Ray's eyes widen and he makes a peculiar choking sound, barely audible. "God, Fraser, no fucking way." He settles his shoulders, recovering his dignity. "And I'm a grower, not a shower."

Fraser's left momentarily speechless. Not by Ray's immediate, predictably smutty misinterpretation of his words; he'd phrased it that way to get just that result, after all, subtle payback for that opening gibe from Ray. No, it's that the joke's on him, because now all he can feel is the soft, limp, loose curl of Ray's flesh against his palm, hidden in his fist, waiting for a coaxing squeeze, an encouraging brush of a thumb or finger to make it harden, stiffen, grow.

He recovers his self-possession and gives Ray a polite, brief smile. "I believe we're talking at cross-purposes." He steps closer and Ray… Ray doesn't step back. Ray stands still, waits, a pulse beating, thud, thud, bang in his throat and he closes his eyes as Fraser places the end of the ruler against his scalp, and tallies the impudent, incorrigible hair, standing up defiantly.


Ray's eyes pop open. "Hmm? Hmm? What's that mean? What does 'hmm' mean, Fraser?" Annoyance electrifies him, makes him dangerous, makes him spark with static.

"It means that my eye is out," Fraser tells him, serious now. "I estimated the length to be four, possibly five millimeters less. Hmm."

"What the fuck's a millimeter look like? No, don't tell me." Ray rubs his hands through his hair, a hard, violent scrub that leaves it clinging temporarily to his head, glued down by willpower. "So you're out an inch; so what?"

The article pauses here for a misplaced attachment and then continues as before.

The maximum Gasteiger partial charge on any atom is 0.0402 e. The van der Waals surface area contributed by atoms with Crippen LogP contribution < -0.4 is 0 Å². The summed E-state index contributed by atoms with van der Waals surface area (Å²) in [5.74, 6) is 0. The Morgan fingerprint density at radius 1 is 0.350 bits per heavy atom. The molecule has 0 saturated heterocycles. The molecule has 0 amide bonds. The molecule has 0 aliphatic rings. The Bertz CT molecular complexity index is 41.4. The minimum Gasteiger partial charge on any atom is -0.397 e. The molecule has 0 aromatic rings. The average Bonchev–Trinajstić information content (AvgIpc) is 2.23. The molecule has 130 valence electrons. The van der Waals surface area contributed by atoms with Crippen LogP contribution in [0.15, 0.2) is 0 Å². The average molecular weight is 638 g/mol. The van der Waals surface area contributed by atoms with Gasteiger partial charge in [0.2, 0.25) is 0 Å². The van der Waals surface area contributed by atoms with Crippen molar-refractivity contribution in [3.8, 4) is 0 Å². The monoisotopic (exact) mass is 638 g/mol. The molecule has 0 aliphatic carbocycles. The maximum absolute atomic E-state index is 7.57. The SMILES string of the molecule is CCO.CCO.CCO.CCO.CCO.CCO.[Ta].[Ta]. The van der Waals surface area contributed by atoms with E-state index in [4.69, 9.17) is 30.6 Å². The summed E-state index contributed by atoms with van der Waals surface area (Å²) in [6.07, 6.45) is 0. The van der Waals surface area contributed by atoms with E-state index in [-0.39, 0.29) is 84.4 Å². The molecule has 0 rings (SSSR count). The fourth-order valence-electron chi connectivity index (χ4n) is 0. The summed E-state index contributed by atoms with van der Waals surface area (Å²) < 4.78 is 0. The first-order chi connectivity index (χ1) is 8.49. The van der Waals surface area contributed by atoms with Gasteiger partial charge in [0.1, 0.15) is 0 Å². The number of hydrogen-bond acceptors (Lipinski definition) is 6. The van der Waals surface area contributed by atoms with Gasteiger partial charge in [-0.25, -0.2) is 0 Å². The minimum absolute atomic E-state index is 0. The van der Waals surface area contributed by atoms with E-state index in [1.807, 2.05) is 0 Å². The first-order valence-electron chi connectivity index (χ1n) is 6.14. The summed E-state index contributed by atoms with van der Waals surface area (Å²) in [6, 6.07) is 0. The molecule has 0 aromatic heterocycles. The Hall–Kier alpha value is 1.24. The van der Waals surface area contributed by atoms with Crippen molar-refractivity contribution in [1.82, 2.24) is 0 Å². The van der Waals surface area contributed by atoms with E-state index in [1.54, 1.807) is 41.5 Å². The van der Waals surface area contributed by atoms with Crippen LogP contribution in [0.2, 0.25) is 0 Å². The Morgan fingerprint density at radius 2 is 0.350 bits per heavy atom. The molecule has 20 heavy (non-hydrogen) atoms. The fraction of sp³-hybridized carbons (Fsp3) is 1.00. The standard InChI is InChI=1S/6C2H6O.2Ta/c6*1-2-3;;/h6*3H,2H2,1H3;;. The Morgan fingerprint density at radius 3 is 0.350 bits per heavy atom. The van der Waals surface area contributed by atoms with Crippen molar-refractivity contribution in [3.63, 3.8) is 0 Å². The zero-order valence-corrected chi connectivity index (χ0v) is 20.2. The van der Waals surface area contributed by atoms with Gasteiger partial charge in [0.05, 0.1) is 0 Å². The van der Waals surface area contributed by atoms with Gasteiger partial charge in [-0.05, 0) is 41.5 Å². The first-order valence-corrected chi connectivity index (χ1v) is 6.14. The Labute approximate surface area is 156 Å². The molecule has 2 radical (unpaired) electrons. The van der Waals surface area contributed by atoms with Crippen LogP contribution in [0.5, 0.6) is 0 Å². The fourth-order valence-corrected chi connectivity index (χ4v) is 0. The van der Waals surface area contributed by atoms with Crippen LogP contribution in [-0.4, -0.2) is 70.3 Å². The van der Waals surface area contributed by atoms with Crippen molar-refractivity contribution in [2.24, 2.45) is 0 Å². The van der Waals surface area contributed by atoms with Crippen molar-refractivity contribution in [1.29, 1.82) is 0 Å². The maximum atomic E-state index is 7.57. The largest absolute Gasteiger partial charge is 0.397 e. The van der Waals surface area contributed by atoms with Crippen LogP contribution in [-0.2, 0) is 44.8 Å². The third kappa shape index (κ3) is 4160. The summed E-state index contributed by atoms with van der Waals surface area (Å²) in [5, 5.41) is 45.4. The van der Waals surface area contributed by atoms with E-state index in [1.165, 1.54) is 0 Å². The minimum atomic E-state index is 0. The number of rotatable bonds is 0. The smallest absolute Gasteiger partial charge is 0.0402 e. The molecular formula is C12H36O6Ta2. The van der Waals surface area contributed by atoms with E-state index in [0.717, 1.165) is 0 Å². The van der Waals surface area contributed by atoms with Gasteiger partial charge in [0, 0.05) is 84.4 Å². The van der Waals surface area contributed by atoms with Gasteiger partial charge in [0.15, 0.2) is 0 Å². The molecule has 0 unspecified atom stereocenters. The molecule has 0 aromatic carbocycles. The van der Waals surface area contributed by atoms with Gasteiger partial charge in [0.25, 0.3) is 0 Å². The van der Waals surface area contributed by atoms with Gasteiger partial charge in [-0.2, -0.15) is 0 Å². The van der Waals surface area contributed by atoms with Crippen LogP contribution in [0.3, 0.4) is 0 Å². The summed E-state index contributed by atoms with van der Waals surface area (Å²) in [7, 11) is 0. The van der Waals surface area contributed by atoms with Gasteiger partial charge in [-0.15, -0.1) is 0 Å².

"Not an inch." Fraser's horrified by the enormity of that degree of error being imputed to him. "Not that much." He turns the ruler over in his hands, angular, smooth, warm in the way wood always is, stored sunlight oozing out. "Ah."

Ray greets his relieved exhalation with a frown. "'Ah'? Fraser, stop talking in grunts, like some sort of caveman. Use your words!"

"The ruler is old," Fraser explains and holds it out for Ray to stare at blankly. "Over time, with use and careless handling, the edges have worn away somewhat. It's enough to make a difference."

Ray snatches it from him, his fingers closing over it, curling around -- Fraser wrenches his mind away from the cascade of images that sight provokes.

"Fraser, this damn thing is in inches!"

"Which leads me to suppose that it's quite old."

"How can you tell it's off in millipedes --"

"Millimeters," he corrects automatically, and yes, there, see, there's a gleam of triumph in Ray's eyes. Caught you.

"When it's marked off in inches?"

Fraser shrugs. "I just can."

"You just can." Ray says it flatly, bemused and yet accepting it. "Fraser, does it ever occur to you that we went nuts some time ago and just never noticed?"

"Well --"

"Don't answer that." The ruler lands on Ray's desk with a clatter and the paper sifts over it, burying it. "Let's go get some fresh air. Find a wrong to right, a head to bust." His hand finds Fraser's arm as he passes him; an unnecessary touch, transferring more than pressure, more than warmth.

Fraser follows Ray out of the building as if Ray's hand is still on him, tugging him forward, helpless, attached, and watches Ray's hair, flattened but resilient, rise, stick up, stand proud as the raw March wind swirls around it.